Jacky Chang > Data-Plist-0.1 > Data::Plist::BinaryWriter

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Source   Latest Release: Data-Plist-0.100_001

NAME ^

Data::Plist::BinaryWriter - write binary property lists from Perl data structures

SYNOPSIS ^

 # Create new
 my $write = Data::Plist::BinaryWriter->new();

 # Writing to a string ($ret is binary output)
 my $ret = $write->write($data);

 # Writing to a file C<$filename>
 $write->write($filename, $data);

DESCRIPTION ^

Data::Plist::BinaryWriter takes perl data structures, serializes them (see "SERIALIZED DATA" in Data::Plist) and recursively writes to a given filehandle in Apple's binary property list format.

METHODS ^

write_fh $fh, $data

Takes a perl data structure $data, serializes it (see "SERIALIZED DATA" in Data::Plist) and writes it to the given filehandle $fh in Apple's binary property list format.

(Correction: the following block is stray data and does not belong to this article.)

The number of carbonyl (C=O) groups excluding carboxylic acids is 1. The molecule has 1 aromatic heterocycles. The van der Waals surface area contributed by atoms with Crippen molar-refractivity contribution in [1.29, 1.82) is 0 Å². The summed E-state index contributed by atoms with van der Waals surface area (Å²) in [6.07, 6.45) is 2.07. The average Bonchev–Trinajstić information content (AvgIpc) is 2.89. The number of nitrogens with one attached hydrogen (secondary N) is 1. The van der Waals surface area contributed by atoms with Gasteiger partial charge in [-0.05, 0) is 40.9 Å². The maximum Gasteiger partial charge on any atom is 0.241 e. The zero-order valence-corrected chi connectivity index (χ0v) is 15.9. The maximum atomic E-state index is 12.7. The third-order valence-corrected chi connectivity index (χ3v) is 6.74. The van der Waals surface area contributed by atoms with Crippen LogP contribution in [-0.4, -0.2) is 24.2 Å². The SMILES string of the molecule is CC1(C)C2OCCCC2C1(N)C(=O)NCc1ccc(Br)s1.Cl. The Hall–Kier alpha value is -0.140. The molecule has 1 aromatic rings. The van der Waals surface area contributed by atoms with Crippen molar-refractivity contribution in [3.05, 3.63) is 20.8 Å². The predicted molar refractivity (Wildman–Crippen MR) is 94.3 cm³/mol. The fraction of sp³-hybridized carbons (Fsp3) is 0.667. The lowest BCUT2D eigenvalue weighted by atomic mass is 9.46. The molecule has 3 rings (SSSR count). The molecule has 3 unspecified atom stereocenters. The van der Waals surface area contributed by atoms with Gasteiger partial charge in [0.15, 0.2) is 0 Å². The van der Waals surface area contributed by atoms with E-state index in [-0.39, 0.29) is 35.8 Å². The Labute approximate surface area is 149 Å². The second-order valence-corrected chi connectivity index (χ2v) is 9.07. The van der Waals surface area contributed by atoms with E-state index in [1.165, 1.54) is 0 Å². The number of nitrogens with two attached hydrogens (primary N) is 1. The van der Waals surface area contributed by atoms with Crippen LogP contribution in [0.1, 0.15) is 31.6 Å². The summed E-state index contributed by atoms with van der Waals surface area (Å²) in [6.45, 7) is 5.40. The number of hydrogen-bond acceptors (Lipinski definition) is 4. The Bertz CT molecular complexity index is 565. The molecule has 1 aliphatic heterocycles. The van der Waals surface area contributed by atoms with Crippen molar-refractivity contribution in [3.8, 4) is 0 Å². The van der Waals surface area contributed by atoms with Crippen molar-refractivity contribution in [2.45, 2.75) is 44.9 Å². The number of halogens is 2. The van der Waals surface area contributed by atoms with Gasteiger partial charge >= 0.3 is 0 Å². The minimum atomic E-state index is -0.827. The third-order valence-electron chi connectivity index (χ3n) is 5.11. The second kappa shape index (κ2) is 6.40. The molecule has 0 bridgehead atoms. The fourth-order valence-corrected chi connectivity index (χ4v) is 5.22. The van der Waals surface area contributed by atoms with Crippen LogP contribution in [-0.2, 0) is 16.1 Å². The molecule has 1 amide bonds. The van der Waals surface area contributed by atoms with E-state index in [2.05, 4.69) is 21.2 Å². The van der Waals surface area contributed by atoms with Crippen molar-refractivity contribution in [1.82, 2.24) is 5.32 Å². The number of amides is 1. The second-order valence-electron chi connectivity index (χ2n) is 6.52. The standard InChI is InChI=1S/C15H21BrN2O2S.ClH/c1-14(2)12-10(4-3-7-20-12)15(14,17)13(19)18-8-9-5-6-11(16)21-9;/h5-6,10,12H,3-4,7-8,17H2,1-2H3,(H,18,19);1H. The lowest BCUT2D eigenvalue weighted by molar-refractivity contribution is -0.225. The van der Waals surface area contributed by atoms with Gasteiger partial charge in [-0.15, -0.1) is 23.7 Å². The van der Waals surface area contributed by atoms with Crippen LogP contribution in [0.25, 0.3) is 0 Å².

The format starts with "bplist00" and contains a 32-byte trailer. The 32-byte trailer consists of the size of the offset objects in the offset table, the size of the indices of the offset table, the number of objects in the binary file, the index of top object in the binary file and the offset table offset.

dispatch $data

Takes serialized data structure $data (see "SERIALIZED DATA" in Data::Plist) and checks its type. Checks the object against previously written objects. If no match is found, calls the appropriate write_ method. Returns the index into the offset table of the offset object that points to the data's position in the binary file.

make_type $type, $length

Takes a string representing the object's type $type and an integer indicating its size $length. Returns their binary representation.